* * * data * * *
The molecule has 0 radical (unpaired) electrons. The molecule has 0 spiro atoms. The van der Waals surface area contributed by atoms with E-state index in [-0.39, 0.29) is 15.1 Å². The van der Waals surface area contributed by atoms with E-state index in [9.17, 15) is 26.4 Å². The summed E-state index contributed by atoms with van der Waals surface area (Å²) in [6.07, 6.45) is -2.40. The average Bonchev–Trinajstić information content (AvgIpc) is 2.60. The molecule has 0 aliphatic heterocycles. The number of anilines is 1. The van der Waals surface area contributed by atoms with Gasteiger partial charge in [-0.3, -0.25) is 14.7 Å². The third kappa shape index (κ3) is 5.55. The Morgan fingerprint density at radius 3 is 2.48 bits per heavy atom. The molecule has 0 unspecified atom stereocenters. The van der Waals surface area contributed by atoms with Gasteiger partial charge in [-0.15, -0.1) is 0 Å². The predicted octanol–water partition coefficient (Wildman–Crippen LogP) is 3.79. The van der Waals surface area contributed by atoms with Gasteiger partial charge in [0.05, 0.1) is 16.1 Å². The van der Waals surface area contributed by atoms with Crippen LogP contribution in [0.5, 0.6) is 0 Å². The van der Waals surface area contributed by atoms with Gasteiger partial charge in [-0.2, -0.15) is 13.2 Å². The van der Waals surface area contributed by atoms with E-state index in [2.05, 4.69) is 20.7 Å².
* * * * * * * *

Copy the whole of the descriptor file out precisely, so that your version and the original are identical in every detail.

The molecule has 0 radical (unpaired) electrons. The molecule has 0 spiro atoms. The van der Waals surface area contributed by atoms with E-state index in [-0.39, 0.29) is 15.1 Å². The van der Waals surface area contributed by atoms with E-state index in [9.17, 15) is 26.4 Å². The summed E-state index contributed by atoms with van der Waals surface area (Å²) in [6.07, 6.45) is -2.40. The average Bonchev–Trinajstić information content (AvgIpc) is 2.60. The molecule has 0 aliphatic heterocycles. The number of anilines is 1. The van der Waals surface area contributed by atoms with Gasteiger partial charge in [-0.3, -0.25) is 14.7 Å². The third kappa shape index (κ3) is 5.55. The Morgan fingerprint density at radius 3 is 2.48 bits per heavy atom. The molecule has 0 unspecified atom stereocenters. The van der Waals surface area contributed by atoms with Gasteiger partial charge in [-0.15, -0.1) is 0 Å². The predicted octanol–water partition coefficient (Wildman–Crippen LogP) is 3.79. The van der Waals surface area contributed by atoms with Gasteiger partial charge in [0.05, 0.1) is 16.1 Å². The van der Waals surface area contributed by atoms with Crippen LogP contribution in [0.5, 0.6) is 0 Å². The van der Waals surface area contributed by atoms with Gasteiger partial charge in [-0.2, -0.15) is 13.2 Å². The van der Waals surface area contributed by atoms with E-state index in [2.05, 4.69) is 20.7 Å².